Most runners want to be faster, and to be faster you have to run faster. Or in the words of a famous philosopher: Duh.
Many runners do their runs at the same pace which is certainly okay, but doesn't do much to enhance performance. To truly improve, there's a need for speed. You can speed up your training runs, or run with faster people who hopefully pull you along.
However, the tried and true way to improve speed is to do shorter workouts on a track. The classic formula for distance runners is to build a base of longer, slower mileage before taking on increased speeds at shorter distances.
Ideally, you train through the winter and early spring with longer and slower runs, taking rest days when needed.
After building that base, inject some faster-paced runs into your routine. A programmed weekly session of track intervals can result in major improvements.
Recently I've been helping with the Oak Park Runners Club's weekly speed workouts on the Concordia track. I've enjoyed seeing some of the newer runners making dramatic improvements in just a few sessions. Getting used to faster leg turnover for shorter distances pays big dividends at races.
Running with a group on the track also injects an element of peer pressure, pushing you to hang in there a bit longer, or holding that faster pace for just another lap, even if you're winded. On the track I discovered that I could run in extreme discomfort for a lot longer than I previously had imagined. By running in a group, the collective pace pushed me a lot harder than if I was running alone.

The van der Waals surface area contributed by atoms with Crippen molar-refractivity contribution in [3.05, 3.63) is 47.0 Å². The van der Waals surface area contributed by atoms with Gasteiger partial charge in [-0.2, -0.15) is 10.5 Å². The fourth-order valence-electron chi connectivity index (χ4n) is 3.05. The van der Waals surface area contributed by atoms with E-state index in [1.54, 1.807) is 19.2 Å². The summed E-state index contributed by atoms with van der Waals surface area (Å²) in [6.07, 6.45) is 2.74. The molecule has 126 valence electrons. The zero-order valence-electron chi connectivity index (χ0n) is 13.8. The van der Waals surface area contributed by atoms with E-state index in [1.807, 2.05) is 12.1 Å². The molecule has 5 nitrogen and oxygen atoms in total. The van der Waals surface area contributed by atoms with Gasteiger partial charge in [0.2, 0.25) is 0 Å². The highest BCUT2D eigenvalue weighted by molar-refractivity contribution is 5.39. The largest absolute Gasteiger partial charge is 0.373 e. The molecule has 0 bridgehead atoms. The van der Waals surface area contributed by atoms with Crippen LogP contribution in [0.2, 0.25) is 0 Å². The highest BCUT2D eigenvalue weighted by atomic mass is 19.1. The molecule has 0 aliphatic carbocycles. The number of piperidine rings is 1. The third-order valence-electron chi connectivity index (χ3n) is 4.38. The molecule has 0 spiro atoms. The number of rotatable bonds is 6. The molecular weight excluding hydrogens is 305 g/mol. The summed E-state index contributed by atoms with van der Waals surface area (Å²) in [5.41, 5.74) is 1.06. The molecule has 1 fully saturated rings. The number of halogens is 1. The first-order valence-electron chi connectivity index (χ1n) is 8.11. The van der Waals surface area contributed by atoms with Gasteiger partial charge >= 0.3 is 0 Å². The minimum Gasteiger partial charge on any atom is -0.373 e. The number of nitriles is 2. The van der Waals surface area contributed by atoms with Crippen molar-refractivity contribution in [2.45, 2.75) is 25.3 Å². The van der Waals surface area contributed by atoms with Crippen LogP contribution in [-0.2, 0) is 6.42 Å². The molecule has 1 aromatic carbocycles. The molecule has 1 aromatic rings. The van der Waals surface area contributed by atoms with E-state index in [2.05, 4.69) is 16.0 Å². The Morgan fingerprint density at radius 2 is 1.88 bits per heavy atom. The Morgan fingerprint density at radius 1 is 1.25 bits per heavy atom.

There are endless varieties of track workouts featuring combinations of laps or time segments around the track.
A common workout was a "ladder." Starting with a quick 400 meters (one lap), followed by a minute of recovery, then 800 meters (two laps), and so on, up to four laps (a mile). Then back down the ladder, aiming to run the final 400 at the same pace as the first. That amounted to four total miles of speed work, and a good workout.
Another notorious session was "16 quarters," an announcement by the coach that was always met with groans. The grueling workout involves a single hard lap with a short recovery jog repeated 16 times!
Sometimes on a hot summer evening after a long workday, I'd think that I couldn't last for even two laps. But than a strange thing would happen, and before long, the laps accumulated. On the final repetition, it became a matter of pride to run it as fast, or faster, than the first one.
In my peak running years I ran about five miles on my moderate-paced daily runs. I also would put in a longer run on Saturday (maybe 12 miles) and a track workout on Wednesday evenings. That formula served me well for years as I was conditioned for everything from 5Ks to half marathons.
All those hard laps on the track usually paid off on race day.
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